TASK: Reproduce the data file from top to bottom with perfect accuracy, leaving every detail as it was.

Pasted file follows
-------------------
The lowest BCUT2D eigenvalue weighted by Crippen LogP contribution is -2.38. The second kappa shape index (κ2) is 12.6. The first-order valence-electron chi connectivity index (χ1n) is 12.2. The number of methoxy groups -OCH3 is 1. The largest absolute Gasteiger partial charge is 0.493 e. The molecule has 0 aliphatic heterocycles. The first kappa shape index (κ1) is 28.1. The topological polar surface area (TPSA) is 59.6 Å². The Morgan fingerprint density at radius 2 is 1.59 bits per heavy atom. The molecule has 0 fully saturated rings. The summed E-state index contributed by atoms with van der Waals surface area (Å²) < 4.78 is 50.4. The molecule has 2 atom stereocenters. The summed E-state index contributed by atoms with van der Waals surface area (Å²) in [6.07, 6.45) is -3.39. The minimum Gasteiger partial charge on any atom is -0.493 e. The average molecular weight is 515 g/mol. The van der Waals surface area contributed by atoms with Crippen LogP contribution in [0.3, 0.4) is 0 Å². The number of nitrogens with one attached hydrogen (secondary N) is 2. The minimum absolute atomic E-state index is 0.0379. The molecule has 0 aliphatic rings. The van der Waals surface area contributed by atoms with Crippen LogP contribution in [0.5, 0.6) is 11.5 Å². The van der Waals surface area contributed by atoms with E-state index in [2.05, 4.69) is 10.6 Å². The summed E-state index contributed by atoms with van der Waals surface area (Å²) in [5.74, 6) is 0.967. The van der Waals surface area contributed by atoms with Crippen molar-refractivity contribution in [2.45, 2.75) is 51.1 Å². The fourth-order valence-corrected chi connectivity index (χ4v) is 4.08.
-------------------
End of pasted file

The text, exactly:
The lowest BCUT2D eigenvalue weighted by Crippen LogP contribution is -2.38. The second kappa shape index (κ2) is 12.6. The first-order valence-electron chi connectivity index (χ1n) is 12.2. The number of methoxy groups -OCH3 is 1. The largest absolute Gasteiger partial charge is 0.493 e. The molecule has 0 aliphatic heterocycles. The first kappa shape index (κ1) is 28.1. The topological polar surface area (TPSA) is 59.6 Å². The Morgan fingerprint density at radius 2 is 1.59 bits per heavy atom. The molecule has 0 fully saturated rings. The summed E-state index contributed by atoms with van der Waals surface area (Å²) < 4.78 is 50.4. The molecule has 2 atom stereocenters. The summed E-state index contributed by atoms with van der Waals surface area (Å²) in [6.07, 6.45) is -3.39. The minimum Gasteiger partial charge on any atom is -0.493 e. The average molecular weight is 515 g/mol. The van der Waals surface area contributed by atoms with Crippen LogP contribution in [0.3, 0.4) is 0 Å². The number of nitrogens with one attached hydrogen (secondary N) is 2. The minimum absolute atomic E-state index is 0.0379. The molecule has 0 aliphatic rings. The van der Waals surface area contributed by atoms with Crippen LogP contribution in [0.5, 0.6) is 11.5 Å². The van der Waals surface area contributed by atoms with E-state index in [2.05, 4.69) is 10.6 Å². The summed E-state index contributed by atoms with van der Waals surface area (Å²) in [5.74, 6) is 0.967. The van der Waals surface area contributed by atoms with Crippen molar-refractivity contribution in [2.45, 2.75) is 51.1 Å². The fourth-order valence-corrected chi connectivity index (χ4v) is 4.08.